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Old 12-23-2018, 04:58 PM   #13
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Good article.

https://www.ckwri.tamuk.edu/sites/de...r-fall2010.pdf
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Old 12-23-2018, 04:59 PM   #14
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Looks 4.5 to me
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Old 12-23-2018, 05:30 PM   #15
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4-6 depending
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Old 12-26-2018, 01:51 PM   #16
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Guessing middle aged. Still pretty sharp crests.
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Old 12-26-2018, 03:51 PM   #17
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Originally Posted by Greenheadless View Post
Ain’t that the truth.

I don’t see eye to eye with out biologists assessment +40% of the time. We sent some incisors off last year for the annular test. Got the results back which were vastly different than his assessment.

His answer was to discredit the testing of the annular. Said if you are only paying $20-$30 a tooth for results, you ‘get what you pay for’. Thing is, in no st cases, he wasn’t off 1 year from this testing, but multiple years on what classify as mature deer.

Well, the MLDP is ‘free’, and he comes along with it, so I don’t know what to say.
I let a kid shot a deer this year that i know for absolute sure was8.5. His teeth looked 6.5 to me . Three "experts"" were confident he was 4.5. Couldnt convince them any different either. Wouldnt that have sucked if it was a lease requiring 5.5 or older?
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Old 12-26-2018, 04:13 PM   #18
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We had a member on are lease that killed a deer that was known to be at least 5.5 and his teeth showed 3.5.
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Old 12-28-2018, 07:23 AM   #19
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Originally Posted by Greenheadless View Post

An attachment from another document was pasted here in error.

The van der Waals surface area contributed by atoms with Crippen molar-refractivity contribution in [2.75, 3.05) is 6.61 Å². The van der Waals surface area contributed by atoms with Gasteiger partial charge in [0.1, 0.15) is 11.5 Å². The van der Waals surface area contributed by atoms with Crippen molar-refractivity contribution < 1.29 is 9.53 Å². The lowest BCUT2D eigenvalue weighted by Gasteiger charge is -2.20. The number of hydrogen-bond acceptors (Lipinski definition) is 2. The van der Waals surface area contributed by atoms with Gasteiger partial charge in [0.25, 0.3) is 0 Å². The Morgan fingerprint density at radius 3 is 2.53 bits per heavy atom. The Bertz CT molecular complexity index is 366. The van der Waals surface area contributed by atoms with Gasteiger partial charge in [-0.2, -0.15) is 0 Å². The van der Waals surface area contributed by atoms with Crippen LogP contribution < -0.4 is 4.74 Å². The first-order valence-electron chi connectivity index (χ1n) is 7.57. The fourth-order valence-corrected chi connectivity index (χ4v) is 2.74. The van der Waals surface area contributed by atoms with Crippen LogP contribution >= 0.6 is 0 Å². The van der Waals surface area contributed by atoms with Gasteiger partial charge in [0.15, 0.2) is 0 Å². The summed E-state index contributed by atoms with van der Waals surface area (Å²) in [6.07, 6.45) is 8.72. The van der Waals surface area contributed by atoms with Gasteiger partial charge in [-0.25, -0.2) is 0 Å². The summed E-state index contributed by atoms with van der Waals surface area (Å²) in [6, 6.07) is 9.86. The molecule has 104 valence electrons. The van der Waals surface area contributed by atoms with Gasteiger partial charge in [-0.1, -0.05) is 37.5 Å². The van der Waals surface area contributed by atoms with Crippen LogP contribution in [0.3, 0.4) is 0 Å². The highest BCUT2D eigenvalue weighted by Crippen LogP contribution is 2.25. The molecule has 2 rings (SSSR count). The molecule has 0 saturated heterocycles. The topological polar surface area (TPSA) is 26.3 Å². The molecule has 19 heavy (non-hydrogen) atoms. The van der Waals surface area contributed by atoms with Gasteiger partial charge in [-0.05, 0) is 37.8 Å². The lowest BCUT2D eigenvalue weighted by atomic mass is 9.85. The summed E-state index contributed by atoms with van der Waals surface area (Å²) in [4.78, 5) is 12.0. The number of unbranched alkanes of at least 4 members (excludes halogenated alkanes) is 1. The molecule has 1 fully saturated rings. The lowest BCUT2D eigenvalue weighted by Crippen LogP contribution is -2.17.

Need more info. Where taken? On protein? Terrain and soil types? Typical food sources? Have a picture of the other side as well?

Too many variables above that needs answers to even guess.
None of those variables are scientifically documented and should have no bearing on aging that deer based on tooth wear method. Well..except for having photo of otherside
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Old 12-28-2018, 07:40 AM   #20
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Originally Posted by Greenheadless View Post
I can see 6 in that deer. On my east Texas place he would be +\-7. On my west Texas place he would be 4-5.

Tooth wear is in no way an exact science. Always good to pair with what the deer looked like on the hoof.
That is not accurate information on a regionally wide basis. Novice readers - please do not buy into this.

Yes, tooth wear is not an exact science. The Noble Foundation proved that in the early 90's, and Caesar Kleberg Institute has done the same more recently. What both of those studies have also proven is that the method is highly accurate for determining old bucks from middle aged bucks and from young bucks. Experts may only get 50-60% of exact age correct, but they get 80-90% correct in those 3 groups. From a management standpoint that works.

If, in a scientific approach, you developed criteria for all of those variables you listed, then isolated each, measured the influence of those variables on tooth wear, and found statistical significance of those variables, then that could hold water. However, to suggest using on the hoof criteria to adjust what you see in the teeth is backwards. If you're pre-determined, why bother looking.
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Old 12-28-2018, 07:40 AM   #21
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Quote:
Originally Posted by Greenheadless View Post
Ain’t that the truth.